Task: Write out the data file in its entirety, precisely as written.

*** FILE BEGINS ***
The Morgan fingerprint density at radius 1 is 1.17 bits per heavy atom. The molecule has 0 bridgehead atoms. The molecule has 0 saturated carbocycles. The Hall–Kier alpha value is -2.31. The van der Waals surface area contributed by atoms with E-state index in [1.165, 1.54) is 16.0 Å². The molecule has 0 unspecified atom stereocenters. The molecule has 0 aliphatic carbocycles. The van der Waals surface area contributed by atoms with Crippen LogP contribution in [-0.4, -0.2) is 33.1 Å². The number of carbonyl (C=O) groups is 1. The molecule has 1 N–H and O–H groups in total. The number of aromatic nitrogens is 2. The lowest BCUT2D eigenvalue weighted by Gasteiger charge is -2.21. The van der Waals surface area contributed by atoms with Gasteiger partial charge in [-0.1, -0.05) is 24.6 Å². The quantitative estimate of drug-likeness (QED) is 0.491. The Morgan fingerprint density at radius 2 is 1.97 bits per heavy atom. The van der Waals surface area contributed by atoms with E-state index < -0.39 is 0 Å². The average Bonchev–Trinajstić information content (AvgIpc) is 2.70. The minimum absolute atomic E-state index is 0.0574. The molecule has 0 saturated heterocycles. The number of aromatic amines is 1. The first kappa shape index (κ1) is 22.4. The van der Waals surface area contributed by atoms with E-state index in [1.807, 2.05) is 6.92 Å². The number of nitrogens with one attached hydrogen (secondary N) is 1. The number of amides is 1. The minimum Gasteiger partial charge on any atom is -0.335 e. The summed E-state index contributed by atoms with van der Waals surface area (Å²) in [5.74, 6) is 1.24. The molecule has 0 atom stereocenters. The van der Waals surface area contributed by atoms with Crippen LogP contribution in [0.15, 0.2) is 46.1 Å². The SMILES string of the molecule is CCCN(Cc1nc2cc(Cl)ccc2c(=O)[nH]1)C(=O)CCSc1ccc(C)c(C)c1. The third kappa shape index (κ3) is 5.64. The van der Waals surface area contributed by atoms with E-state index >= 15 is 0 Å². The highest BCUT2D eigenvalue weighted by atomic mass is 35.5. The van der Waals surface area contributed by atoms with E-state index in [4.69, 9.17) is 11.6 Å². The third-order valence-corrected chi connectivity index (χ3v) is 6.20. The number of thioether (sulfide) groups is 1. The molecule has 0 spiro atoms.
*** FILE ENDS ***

The Morgan fingerprint density at radius 1 is 1.17 bits per heavy atom. The molecule has 0 bridgehead atoms. The molecule has 0 saturated carbocycles. The Hall–Kier alpha value is -2.31. The van der Waals surface area contributed by atoms with E-state index in [1.165, 1.54) is 16.0 Å². The molecule has 0 unspecified atom stereocenters. The molecule has 0 aliphatic carbocycles. The van der Waals surface area contributed by atoms with Crippen LogP contribution in [-0.4, -0.2) is 33.1 Å². The number of carbonyl (C=O) groups is 1. The molecule has 1 N–H and O–H groups in total. The number of aromatic nitrogens is 2. The lowest BCUT2D eigenvalue weighted by Gasteiger charge is -2.21. The van der Waals surface area contributed by atoms with Gasteiger partial charge in [-0.1, -0.05) is 24.6 Å². The quantitative estimate of drug-likeness (QED) is 0.491. The Morgan fingerprint density at radius 2 is 1.97 bits per heavy atom. The van der Waals surface area contributed by atoms with E-state index < -0.39 is 0 Å². The average Bonchev–Trinajstić information content (AvgIpc) is 2.70. The minimum absolute atomic E-state index is 0.0574. The molecule has 0 saturated heterocycles. The number of aromatic amines is 1. The first kappa shape index (κ1) is 22.4. The van der Waals surface area contributed by atoms with E-state index in [1.807, 2.05) is 6.92 Å². The number of nitrogens with one attached hydrogen (secondary N) is 1. The number of amides is 1. The minimum Gasteiger partial charge on any atom is -0.335 e. The summed E-state index contributed by atoms with van der Waals surface area (Å²) in [5.74, 6) is 1.24. The molecule has 0 atom stereocenters. The van der Waals surface area contributed by atoms with Crippen LogP contribution in [0.15, 0.2) is 46.1 Å². The SMILES string of the molecule is CCCN(Cc1nc2cc(Cl)ccc2c(=O)[nH]1)C(=O)CCSc1ccc(C)c(C)c1. The third kappa shape index (κ3) is 5.64. The van der Waals surface area contributed by atoms with E-state index >= 15 is 0 Å². The highest BCUT2D eigenvalue weighted by atomic mass is 35.5. The van der Waals surface area contributed by atoms with E-state index in [4.69, 9.17) is 11.6 Å². The third-order valence-corrected chi connectivity index (χ3v) is 6.20. The number of thioether (sulfide) groups is 1. The molecule has 0 spiro atoms.